Roman Krznaric by way of Maria Popova:

There are two broad ways of thinking about these questions. The first is the ‘grin and bear it’ approach. This is the view that we should get our expectations under control and recognize that work, for the vast majority of humanity — including ourselves — is mostly drudgery and always will be. Forget the heady dream of fulfillment and remember Mark Twain’s maxim. “Work is a necessary evil to be avoided.” … The history is captured in the word itself. The Latin labor means drudgery or toil, while the French travail derives from the tripalium, an ancient Roman instrument of torture made of three sticks. … The message of the ‘grin and bear it’ school of thought is that we need to accept the inevitable and put up with whatever job we can get, as long as it meets our financial needs and leaves us enough time to pursue our ‘real life’ outside office hours. The best way to protect ourselves from all the optimistic pundits pedaling fulfillment is to develop a hardy philosophy of acceptance, even resignation, and not set our hearts on finding a meaningful career.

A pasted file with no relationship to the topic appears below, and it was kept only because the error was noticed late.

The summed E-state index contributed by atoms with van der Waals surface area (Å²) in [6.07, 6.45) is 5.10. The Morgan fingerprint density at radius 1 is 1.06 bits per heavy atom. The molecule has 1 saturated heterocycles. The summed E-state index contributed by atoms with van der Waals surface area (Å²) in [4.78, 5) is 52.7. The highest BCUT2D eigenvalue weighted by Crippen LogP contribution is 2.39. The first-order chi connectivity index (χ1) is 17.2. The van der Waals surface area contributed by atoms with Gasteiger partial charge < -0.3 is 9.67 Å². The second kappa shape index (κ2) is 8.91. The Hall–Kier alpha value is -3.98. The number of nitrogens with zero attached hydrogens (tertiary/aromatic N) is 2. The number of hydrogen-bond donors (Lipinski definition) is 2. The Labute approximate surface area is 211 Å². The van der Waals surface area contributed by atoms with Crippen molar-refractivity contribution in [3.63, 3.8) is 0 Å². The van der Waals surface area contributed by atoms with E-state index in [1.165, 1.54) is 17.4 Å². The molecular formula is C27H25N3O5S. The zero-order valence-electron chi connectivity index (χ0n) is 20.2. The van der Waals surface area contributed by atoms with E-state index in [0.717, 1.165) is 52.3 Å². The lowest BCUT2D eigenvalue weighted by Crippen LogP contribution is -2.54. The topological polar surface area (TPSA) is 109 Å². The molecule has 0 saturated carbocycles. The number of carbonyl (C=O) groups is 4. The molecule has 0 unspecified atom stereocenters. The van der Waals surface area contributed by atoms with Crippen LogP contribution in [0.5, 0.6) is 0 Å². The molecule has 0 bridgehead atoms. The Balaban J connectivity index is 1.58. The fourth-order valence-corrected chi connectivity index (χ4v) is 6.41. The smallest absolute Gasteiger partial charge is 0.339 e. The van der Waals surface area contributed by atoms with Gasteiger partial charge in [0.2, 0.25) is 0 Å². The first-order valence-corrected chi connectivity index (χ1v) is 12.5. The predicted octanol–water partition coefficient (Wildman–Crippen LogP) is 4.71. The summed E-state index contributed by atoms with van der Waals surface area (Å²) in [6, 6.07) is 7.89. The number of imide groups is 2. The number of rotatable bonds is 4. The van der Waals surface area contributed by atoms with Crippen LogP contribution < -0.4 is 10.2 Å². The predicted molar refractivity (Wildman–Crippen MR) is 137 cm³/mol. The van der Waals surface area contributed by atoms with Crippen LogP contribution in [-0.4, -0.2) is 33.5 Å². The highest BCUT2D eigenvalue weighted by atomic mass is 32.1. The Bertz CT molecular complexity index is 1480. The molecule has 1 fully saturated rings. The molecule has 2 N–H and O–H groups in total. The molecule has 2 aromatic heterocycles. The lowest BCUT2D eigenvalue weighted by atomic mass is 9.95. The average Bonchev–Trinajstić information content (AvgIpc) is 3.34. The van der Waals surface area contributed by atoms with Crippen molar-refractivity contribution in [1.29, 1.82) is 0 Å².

I am more hopeful than this, and subscribe to a different approach, which is that it is possible to find work that is life-enhancing, that broadens our horizons and makes us feel more human.

Beginning guitar students are taught to always start below the desired note and tune up to pitch, never down, to prevent the string from going flat. I’m going to repurpose that bit of knowledge for metaphorical use here: if you approach work with an image of your ideal, there’s almost nowhere to go but down into flat disappointment. Very few things live up to your highest hopes, but modest expectations going in can leave more room for pleasant surprises along the way. And as Abraham Maslow said, it isn’t normal to know what we want. It’s a rare and difficult psychological achievement. Our consciously articulated desires are often incoherent or limited; we figure out what makes us content by process of elimination, by trying a lot of different things.

Augusten Burroughs and John Gray, among others, have said that being interested is a more worthwhile goal than being happy. I tend to agree. And as someone who’s had to build new careers from scratch after the loss of a family business, let me assure you that having your financial needs met with plenty of free time left over is nothing to sigh about.